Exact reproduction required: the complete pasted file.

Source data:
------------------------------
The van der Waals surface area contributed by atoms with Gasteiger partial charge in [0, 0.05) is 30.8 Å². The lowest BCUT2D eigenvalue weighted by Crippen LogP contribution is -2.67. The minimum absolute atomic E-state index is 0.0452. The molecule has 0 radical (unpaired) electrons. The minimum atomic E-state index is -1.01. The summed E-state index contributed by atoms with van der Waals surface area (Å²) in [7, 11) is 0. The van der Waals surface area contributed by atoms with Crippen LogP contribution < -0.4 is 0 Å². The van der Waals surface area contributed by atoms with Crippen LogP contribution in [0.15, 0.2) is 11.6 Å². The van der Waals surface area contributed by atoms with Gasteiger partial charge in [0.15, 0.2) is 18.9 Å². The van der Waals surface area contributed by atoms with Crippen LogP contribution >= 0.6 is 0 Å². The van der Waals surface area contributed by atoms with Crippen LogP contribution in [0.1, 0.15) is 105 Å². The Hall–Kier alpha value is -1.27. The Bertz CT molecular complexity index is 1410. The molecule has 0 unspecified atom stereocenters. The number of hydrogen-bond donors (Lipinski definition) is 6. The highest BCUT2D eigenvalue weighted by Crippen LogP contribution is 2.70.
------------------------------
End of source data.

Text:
The van der Waals surface area contributed by atoms with Gasteiger partial charge in [0, 0.05) is 30.8 Å². The lowest BCUT2D eigenvalue weighted by Crippen LogP contribution is -2.67. The minimum absolute atomic E-state index is 0.0452. The molecule has 0 radical (unpaired) electrons. The minimum atomic E-state index is -1.01. The summed E-state index contributed by atoms with van der Waals surface area (Å²) in [7, 11) is 0. The van der Waals surface area contributed by atoms with Crippen LogP contribution < -0.4 is 0 Å². The van der Waals surface area contributed by atoms with Crippen LogP contribution in [0.15, 0.2) is 11.6 Å². The van der Waals surface area contributed by atoms with Gasteiger partial charge in [0.15, 0.2) is 18.9 Å². The van der Waals surface area contributed by atoms with Crippen LogP contribution >= 0.6 is 0 Å². The van der Waals surface area contributed by atoms with Crippen LogP contribution in [0.1, 0.15) is 105 Å². The Hall–Kier alpha value is -1.27. The Bertz CT molecular complexity index is 1410. The molecule has 0 unspecified atom stereocenters. The number of hydrogen-bond donors (Lipinski definition) is 6. The highest BCUT2D eigenvalue weighted by Crippen LogP contribution is 2.70.